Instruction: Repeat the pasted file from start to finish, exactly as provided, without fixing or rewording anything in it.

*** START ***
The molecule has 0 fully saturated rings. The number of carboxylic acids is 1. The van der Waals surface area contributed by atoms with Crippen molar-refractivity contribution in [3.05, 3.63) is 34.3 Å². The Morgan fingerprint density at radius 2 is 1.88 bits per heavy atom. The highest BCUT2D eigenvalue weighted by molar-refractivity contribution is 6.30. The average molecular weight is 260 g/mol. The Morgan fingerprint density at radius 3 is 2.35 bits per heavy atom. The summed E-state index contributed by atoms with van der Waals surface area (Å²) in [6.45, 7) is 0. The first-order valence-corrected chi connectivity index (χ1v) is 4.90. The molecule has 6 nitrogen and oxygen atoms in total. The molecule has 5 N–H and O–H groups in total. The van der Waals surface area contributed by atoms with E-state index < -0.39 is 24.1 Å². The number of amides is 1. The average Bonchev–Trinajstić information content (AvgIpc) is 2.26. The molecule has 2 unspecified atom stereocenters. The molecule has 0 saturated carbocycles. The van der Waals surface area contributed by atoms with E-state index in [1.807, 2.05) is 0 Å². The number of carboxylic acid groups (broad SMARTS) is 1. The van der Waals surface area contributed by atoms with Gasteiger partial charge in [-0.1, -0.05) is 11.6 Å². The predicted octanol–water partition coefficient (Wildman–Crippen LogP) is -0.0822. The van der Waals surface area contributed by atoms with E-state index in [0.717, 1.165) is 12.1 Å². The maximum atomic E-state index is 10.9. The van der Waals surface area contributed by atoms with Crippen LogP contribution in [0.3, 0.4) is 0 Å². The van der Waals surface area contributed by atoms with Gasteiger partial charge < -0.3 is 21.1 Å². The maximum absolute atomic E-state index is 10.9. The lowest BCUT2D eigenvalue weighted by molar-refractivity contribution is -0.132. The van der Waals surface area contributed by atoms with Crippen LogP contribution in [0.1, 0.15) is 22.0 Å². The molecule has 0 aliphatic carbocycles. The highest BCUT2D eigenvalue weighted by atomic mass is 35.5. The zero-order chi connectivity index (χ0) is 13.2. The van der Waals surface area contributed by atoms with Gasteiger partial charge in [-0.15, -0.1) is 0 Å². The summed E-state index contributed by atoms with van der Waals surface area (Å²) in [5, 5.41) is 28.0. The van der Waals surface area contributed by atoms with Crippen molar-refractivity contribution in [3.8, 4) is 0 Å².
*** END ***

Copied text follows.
The molecule has 0 fully saturated rings. The number of carboxylic acids is 1. The van der Waals surface area contributed by atoms with Crippen molar-refractivity contribution in [3.05, 3.63) is 34.3 Å². The Morgan fingerprint density at radius 2 is 1.88 bits per heavy atom. The highest BCUT2D eigenvalue weighted by molar-refractivity contribution is 6.30. The average molecular weight is 260 g/mol. The Morgan fingerprint density at radius 3 is 2.35 bits per heavy atom. The summed E-state index contributed by atoms with van der Waals surface area (Å²) in [6.45, 7) is 0. The first-order valence-corrected chi connectivity index (χ1v) is 4.90. The molecule has 6 nitrogen and oxygen atoms in total. The molecule has 5 N–H and O–H groups in total. The van der Waals surface area contributed by atoms with E-state index < -0.39 is 24.1 Å². The number of amides is 1. The average Bonchev–Trinajstić information content (AvgIpc) is 2.26. The molecule has 2 unspecified atom stereocenters. The molecule has 0 saturated carbocycles. The van der Waals surface area contributed by atoms with E-state index in [1.807, 2.05) is 0 Å². The number of carboxylic acid groups (broad SMARTS) is 1. The van der Waals surface area contributed by atoms with Gasteiger partial charge in [-0.1, -0.05) is 11.6 Å². The predicted octanol–water partition coefficient (Wildman–Crippen LogP) is -0.0822. The van der Waals surface area contributed by atoms with E-state index in [0.717, 1.165) is 12.1 Å². The maximum atomic E-state index is 10.9. The van der Waals surface area contributed by atoms with Crippen LogP contribution in [0.3, 0.4) is 0 Å². The van der Waals surface area contributed by atoms with Gasteiger partial charge < -0.3 is 21.1 Å². The maximum absolute atomic E-state index is 10.9. The lowest BCUT2D eigenvalue weighted by molar-refractivity contribution is -0.132. The van der Waals surface area contributed by atoms with Crippen LogP contribution in [0.1, 0.15) is 22.0 Å². The molecule has 0 aliphatic carbocycles. The highest BCUT2D eigenvalue weighted by atomic mass is 35.5. The zero-order chi connectivity index (χ0) is 13.2. The van der Waals surface area contributed by atoms with Gasteiger partial charge in [-0.15, -0.1) is 0 Å². The summed E-state index contributed by atoms with van der Waals surface area (Å²) in [5, 5.41) is 28.0. The van der Waals surface area contributed by atoms with Crippen molar-refractivity contribution in [3.8, 4) is 0 Å².